“This was seen by my nephew who is attending SDSU in his dorm bathroom our young Lakota men & women who are attending higher education institutions are also being educated on how racism still exists with their neighbors. For many of us who experience this for many years we learned how to tolerate this, yet for these young people they are traumatized.” - Wayne Weston
I love how black people still get insulted when we aren’t even the target of the insult.
Prairie Nigger. Sand Nigger. The source of all world niggers trickle down from us. We are the Nigger API and everyone else builds nigger apps on top of our code.
So I debated reblogging this in its full form for a bit. If this was old Racialicious, circa 2010 or before, there would have been no hesitation - Carmen & I were both in favor of not treating words with kid gloves for various reasons. In 2014, most contributors are uncomfortable using racial slurs in their full form, so we’ve widely stopped using them on site. (Our official policy is that we generally don’t censor - it’s the contributor’s choice and they assume responsibility for whatever fallout occurs.)
But this framework of a nigger API was too good to let pass. One, it illuminates the lie that is race - if how we construct racial distinctions isn’t a fiction, calling someone a derivative of nigger would make no sense. It would invalidate the basis of slur. But racism doesn’t follow any logic but its own.
Two, how we use language to reinforce that the worse thing to be in this world is a nigger- other slurs are built on top of the term, not in addition to the term, though every racial group has been saddled with their own respective slurs.
Three, the idea of a nigger API makes me think of a racism API, which is one of our core arguments all along - oppression operates in the same formats, runs the same scripts over and over. It is tweaked to be context specific, but it’s all the same source code. And the key to its undoing is recognizing how many of us are ensnared in these same basic patterns and modifying our own actions.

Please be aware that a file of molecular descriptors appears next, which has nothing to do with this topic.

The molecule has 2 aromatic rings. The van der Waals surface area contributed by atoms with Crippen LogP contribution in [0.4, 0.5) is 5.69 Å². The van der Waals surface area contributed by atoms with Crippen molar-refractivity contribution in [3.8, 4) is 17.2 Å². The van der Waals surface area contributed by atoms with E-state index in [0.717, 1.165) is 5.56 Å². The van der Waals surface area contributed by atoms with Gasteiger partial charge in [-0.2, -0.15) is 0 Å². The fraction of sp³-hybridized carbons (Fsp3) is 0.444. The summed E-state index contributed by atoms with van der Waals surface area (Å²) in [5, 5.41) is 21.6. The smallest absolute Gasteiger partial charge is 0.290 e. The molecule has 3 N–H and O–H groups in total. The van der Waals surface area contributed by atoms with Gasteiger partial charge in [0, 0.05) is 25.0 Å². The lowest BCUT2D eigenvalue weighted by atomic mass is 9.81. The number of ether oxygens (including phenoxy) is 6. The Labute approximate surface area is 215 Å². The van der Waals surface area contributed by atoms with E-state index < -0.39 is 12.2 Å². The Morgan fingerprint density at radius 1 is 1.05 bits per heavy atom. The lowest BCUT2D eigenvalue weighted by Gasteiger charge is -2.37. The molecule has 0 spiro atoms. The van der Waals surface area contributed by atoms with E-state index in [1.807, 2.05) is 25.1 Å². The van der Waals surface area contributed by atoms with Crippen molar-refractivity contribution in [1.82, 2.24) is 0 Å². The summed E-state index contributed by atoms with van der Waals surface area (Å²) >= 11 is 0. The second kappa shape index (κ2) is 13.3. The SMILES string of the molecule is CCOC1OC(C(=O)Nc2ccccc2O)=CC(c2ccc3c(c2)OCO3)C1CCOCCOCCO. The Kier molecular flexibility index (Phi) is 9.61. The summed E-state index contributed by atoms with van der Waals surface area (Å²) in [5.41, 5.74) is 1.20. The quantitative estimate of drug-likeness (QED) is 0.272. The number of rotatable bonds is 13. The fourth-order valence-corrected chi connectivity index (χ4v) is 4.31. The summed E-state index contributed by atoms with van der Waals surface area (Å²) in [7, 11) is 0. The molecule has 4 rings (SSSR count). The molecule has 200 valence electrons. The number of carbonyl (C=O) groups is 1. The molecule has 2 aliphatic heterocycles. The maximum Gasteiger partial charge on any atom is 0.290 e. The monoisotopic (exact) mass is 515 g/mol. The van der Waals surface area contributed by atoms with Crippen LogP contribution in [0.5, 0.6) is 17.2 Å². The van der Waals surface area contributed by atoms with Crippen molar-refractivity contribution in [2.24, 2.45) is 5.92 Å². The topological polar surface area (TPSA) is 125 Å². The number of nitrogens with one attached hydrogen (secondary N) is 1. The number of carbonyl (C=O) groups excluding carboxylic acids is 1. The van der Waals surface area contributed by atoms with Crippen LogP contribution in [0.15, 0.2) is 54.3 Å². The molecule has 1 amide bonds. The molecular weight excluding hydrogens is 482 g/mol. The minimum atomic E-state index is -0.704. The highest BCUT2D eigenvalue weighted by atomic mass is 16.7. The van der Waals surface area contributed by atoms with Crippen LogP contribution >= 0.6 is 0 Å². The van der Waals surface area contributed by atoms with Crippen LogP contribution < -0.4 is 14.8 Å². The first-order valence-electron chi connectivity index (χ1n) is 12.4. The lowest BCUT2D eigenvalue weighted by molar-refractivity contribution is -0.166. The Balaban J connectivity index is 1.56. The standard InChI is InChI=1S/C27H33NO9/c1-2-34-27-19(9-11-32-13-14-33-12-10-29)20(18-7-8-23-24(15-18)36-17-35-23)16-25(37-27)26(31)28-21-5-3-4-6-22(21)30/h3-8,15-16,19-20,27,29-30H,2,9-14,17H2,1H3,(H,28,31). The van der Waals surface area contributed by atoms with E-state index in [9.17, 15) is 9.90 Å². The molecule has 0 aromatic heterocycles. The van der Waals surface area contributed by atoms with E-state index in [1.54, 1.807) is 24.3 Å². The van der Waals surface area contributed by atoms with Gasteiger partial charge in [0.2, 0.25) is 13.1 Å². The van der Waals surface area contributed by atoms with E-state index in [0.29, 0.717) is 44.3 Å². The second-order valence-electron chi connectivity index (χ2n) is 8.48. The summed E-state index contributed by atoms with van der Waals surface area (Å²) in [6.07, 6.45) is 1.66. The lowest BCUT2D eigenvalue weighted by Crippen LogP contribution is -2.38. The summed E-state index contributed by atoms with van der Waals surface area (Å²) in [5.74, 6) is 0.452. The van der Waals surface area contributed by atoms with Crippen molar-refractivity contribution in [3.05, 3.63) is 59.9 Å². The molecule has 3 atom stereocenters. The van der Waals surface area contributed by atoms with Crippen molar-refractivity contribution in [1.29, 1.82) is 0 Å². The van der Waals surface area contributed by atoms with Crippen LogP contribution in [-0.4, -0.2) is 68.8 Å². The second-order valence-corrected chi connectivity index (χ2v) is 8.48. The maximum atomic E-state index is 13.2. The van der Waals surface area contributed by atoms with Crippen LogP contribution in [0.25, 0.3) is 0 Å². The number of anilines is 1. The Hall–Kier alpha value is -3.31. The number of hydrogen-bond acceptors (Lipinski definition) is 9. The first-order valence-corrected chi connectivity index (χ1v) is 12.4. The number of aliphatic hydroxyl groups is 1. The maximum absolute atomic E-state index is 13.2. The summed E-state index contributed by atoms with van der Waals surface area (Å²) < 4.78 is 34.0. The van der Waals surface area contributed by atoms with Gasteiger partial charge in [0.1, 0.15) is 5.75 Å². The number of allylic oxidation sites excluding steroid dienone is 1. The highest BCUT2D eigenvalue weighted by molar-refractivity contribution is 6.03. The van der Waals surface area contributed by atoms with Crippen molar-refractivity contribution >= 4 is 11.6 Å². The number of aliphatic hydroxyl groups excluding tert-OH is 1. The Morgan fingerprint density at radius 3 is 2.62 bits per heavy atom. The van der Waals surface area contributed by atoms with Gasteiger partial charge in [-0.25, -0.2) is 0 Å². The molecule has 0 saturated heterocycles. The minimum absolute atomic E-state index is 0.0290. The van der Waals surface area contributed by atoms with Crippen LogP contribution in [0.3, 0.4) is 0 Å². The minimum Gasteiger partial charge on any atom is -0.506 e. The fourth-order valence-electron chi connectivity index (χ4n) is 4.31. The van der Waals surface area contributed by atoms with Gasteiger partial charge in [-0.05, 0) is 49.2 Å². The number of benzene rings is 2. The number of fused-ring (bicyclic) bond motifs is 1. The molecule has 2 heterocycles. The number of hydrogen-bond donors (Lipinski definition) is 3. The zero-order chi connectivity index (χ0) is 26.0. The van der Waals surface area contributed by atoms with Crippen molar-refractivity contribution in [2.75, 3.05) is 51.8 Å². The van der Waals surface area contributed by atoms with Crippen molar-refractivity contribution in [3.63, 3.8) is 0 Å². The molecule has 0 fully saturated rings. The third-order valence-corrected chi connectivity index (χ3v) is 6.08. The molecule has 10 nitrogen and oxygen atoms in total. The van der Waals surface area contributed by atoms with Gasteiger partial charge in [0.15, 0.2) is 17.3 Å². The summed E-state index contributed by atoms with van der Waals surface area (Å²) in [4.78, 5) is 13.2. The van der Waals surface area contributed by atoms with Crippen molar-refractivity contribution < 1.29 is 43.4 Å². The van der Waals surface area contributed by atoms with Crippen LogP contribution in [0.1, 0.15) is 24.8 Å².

And four, even engaging with terms on this level shows the violence inherent in slurs and how they are calibrated for maximum damage. No doubt, people are going to flinch and feel triggered seeing this pop up on their dash, in the same way those poor students had to flinch and feel triggered while getting their education. In that way, the slur is effective - even looking at the hastily scrawled word prompts an immediate reaction.
But sharing kingjaffejoffer's comment will also create some very complicated situations - in using the term to illuminate a dynamic, a new kind of gate is opened. Is it possible to utilize a racial slur to illuminate an oppressive dynamic without falling prey to that dynamic?
In the 1960s, activists attempted to use to use a term called “niggerization” to discuss a process. One of the most famous of those was Flo Kennedy, who said:
Niggerization is the result of oppression—and it doesn’t just apply to the black people. Old people, poor people, and students can also get niggerized.
However, it was too difficult to actually convey anything of substance because of the explosive nature of the term, so it falls in and out of favor. (Most recently used by Cornel West and Toure, google to see the disaster that ensued with public usage of a complicated, activism influenced term.) When a participant in Slutwalk hoisted a “woman is the nigger of the world” sign, we looked at the history of the song and appropriation of terms of oppression without a commitment of solidarity.
The nigger API is a clever turn of phrase. But as soon as I hit post and help spread this event at SDSU and the secondary comment, the slur will launch into action (quite like the malicious code currently hijacking the main site), changing the intent and meaning of this very post based on the identity of the person who posts it and their intent in sharing the post. Which ultimately means the app wins again.
Fascinating, isn’t it? - LDP